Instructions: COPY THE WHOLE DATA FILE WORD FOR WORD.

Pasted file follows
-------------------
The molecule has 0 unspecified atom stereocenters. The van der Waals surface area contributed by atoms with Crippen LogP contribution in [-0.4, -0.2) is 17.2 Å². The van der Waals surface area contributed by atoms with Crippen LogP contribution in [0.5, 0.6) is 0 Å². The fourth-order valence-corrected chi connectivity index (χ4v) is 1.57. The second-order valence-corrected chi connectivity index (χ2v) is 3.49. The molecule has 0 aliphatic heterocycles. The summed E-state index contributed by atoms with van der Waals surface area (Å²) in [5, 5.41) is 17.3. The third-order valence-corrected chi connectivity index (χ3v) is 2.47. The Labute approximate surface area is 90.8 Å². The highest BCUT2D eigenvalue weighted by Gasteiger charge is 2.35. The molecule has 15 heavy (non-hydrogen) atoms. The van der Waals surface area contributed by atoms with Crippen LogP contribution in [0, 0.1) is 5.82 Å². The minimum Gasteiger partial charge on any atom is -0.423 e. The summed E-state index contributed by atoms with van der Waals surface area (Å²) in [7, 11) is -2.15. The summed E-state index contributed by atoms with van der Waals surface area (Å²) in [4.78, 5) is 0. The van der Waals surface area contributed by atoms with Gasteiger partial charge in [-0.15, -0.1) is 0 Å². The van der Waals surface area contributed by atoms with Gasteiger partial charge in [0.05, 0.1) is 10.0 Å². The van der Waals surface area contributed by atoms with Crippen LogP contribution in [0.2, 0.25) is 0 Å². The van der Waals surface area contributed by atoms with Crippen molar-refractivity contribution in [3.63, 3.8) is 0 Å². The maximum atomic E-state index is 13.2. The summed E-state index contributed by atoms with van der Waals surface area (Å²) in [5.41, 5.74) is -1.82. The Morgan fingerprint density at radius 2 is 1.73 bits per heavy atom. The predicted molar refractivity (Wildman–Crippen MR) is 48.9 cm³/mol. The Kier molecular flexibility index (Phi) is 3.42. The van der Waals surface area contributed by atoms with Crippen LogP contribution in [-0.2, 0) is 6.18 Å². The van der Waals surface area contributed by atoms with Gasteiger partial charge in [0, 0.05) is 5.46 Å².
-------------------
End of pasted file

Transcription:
The molecule has 0 unspecified atom stereocenters. The van der Waals surface area contributed by atoms with Crippen LogP contribution in [-0.4, -0.2) is 17.2 Å². The van der Waals surface area contributed by atoms with Crippen LogP contribution in [0.5, 0.6) is 0 Å². The fourth-order valence-corrected chi connectivity index (χ4v) is 1.57. The second-order valence-corrected chi connectivity index (χ2v) is 3.49. The molecule has 0 aliphatic heterocycles. The summed E-state index contributed by atoms with van der Waals surface area (Å²) in [5, 5.41) is 17.3. The third-order valence-corrected chi connectivity index (χ3v) is 2.47. The Labute approximate surface area is 90.8 Å². The highest BCUT2D eigenvalue weighted by Gasteiger charge is 2.35. The molecule has 15 heavy (non-hydrogen) atoms. The van der Waals surface area contributed by atoms with Crippen LogP contribution in [0, 0.1) is 5.82 Å². The minimum Gasteiger partial charge on any atom is -0.423 e. The summed E-state index contributed by atoms with van der Waals surface area (Å²) in [7, 11) is -2.15. The summed E-state index contributed by atoms with van der Waals surface area (Å²) in [4.78, 5) is 0. The van der Waals surface area contributed by atoms with Gasteiger partial charge in [-0.15, -0.1) is 0 Å². The van der Waals surface area contributed by atoms with Gasteiger partial charge in [0.05, 0.1) is 10.0 Å². The van der Waals surface area contributed by atoms with Crippen LogP contribution in [0.2, 0.25) is 0 Å². The van der Waals surface area contributed by atoms with Crippen molar-refractivity contribution in [3.63, 3.8) is 0 Å². The maximum atomic E-state index is 13.2. The summed E-state index contributed by atoms with van der Waals surface area (Å²) in [5.41, 5.74) is -1.82. The Morgan fingerprint density at radius 2 is 1.73 bits per heavy atom. The predicted molar refractivity (Wildman–Crippen MR) is 48.9 cm³/mol. The Kier molecular flexibility index (Phi) is 3.42. The van der Waals surface area contributed by atoms with Crippen LogP contribution in [-0.2, 0) is 6.18 Å². The van der Waals surface area contributed by atoms with Gasteiger partial charge in [0, 0.05) is 5.46 Å².